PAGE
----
Things You'll Need
3d finish nails
While installing baseboard, the partial or entire end is sometimes exposed. How you terminate that end demonstrates whether or not your project looks professional. Simply cutting it straight and exposing the end grain may work in certain applications, but this option can look crude next to a nicely trimmed area. End grain takes stain differently than the rest of the trim, not to mention it may look like an abrupt termination. There are times when a straight cut is best, but when needed, you have other options.
Baseboard Thicker Than Adjoining Trim
Cut the baseboard to length with a miter saw.
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Set the baseboard in place and use a pencil to mark where the outside of the adjoining trim and the baseboard meet.
Hold the back side of the trim against the miter saw and cut a 22-1/2 degree angle through the line. This will soften the transition from the baseboard to the adjacent trim.
Terminating Baseboard Without Showing End Grain
Cut a 45-degree miter on the end of the baseboard. The long point should be on the face of the baseboard.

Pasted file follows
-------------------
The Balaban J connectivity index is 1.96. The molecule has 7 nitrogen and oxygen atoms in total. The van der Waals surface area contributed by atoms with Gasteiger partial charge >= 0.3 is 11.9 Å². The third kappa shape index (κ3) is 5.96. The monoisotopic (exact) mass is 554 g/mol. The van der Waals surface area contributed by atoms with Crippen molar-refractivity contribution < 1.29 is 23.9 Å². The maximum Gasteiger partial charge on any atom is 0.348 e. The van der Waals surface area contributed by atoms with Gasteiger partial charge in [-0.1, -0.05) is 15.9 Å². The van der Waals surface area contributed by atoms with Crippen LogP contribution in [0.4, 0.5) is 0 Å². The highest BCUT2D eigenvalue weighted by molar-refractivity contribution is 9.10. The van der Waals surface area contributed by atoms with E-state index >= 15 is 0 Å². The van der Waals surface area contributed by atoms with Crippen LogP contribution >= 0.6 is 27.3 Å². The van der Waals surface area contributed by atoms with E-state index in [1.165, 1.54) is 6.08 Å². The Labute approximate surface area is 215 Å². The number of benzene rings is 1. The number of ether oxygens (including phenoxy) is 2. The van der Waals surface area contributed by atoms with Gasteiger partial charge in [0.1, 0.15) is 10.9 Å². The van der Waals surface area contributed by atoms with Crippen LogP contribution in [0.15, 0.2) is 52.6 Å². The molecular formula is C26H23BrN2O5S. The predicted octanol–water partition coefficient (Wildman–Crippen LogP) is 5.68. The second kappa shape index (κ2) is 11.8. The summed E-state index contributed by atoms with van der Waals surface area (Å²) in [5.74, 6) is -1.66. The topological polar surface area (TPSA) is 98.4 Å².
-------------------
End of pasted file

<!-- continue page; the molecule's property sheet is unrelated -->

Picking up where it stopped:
Cut a 45-degree filler piece to place on the end. This is done by making a 45-degree cut on the end of a piece of baseboard, changing the saw to 90 degrees and cutting off the angled portion you just made. It is helpful to make a line so you know where to cut. The piece is properly cut when you can slip the piece onto the end of your baseboard to fit tightly against the wall and/or adjoining trim. The benefit of this technique is retaining the complete profile of the baseboard with no end grain.
Apply glue to the end piece and set it in place while you are attaching the baseboard. Thicker baseboard may require a couple of nails to keep it in place. If you must nail it, pre-drill the nail holes or use an 18-gauge or smaller nail gun.
If you are staining the baseboard, it is easier to stain the cut you made before nailing it to the wall.